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Worst passwords of 2018 revealed

If you use one of these, your accounts are accessible in less than a minute.

The worst passwords of 2018 have been announced. And while some of them are worryingly simple, some are surprisingly complex.

The full list looks like this:

1) 123456

2) password

3) 123456789

4) 12345678

5) 12345

6) 111111

7) 1234567

8) sunshine

9) qwerty

10) iloveyou

11) princess

12) admin

13) welcome

14) 666666

15) abc123

16) football

17) 123123

18) monkey

19) 654321

20) !@#$%^&*

21) charlie

22) aa123456s

23) donald

24) password1

25) qwerty123

Testing password security

Using this test to simulate a brute force attack, all of these passwords could be hacked in less than 5 minutes. Some took the software less than a second to break. This is somewhat surprising given that some like ‘!@#$%^&*’ use what some might assume were quite obscure symbols. However this indicates the sophistication of hacking technology.

Add to this the amount of passwords lost through data breaches and users need to think hard about to secure their computers and systems are.

Improving passwords

Steps to improve password security has made the news this year. This included reports from the Western Australian Government taking action after it discovered one in five of its 234,000 staff were using weak passwords. This included over 1,400 members of staff all using ‘Password123’ as their password to get into its government systems.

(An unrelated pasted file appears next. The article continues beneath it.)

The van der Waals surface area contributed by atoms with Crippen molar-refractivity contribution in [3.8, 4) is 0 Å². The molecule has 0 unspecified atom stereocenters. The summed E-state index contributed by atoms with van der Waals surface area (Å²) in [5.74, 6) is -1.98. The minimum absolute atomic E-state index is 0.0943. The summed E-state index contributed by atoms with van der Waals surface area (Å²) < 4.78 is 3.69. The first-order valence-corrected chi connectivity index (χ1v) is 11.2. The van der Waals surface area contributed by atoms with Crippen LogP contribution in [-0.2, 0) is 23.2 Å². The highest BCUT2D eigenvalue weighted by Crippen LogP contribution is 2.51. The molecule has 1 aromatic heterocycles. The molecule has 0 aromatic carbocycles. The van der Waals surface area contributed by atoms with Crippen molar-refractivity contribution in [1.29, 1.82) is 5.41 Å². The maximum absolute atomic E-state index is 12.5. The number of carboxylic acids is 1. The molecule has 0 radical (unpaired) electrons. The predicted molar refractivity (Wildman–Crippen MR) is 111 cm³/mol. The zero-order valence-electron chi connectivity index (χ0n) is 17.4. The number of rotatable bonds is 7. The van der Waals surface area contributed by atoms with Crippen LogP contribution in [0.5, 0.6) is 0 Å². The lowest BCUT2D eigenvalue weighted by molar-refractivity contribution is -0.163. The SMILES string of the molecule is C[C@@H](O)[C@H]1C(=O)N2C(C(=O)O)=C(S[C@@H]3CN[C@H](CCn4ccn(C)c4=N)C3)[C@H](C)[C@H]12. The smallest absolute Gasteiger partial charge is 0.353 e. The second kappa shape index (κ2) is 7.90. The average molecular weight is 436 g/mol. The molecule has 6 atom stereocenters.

And password security is such an important issue that California has even legislated against the use of weak passwords for manufacturers of internet-connected devices.

If you are looking to create a new password our advice is:

  • Use lines from a favourite film or book
  • Use words from foreign languages, or even the phonetic spelling of such words
  • For highly secure systems use ALT key special characters – not # or @, but Æ or Ø (find ALT key commands here)

To discuss other IT security solutions, such as two-factor authentication, please get in touch:

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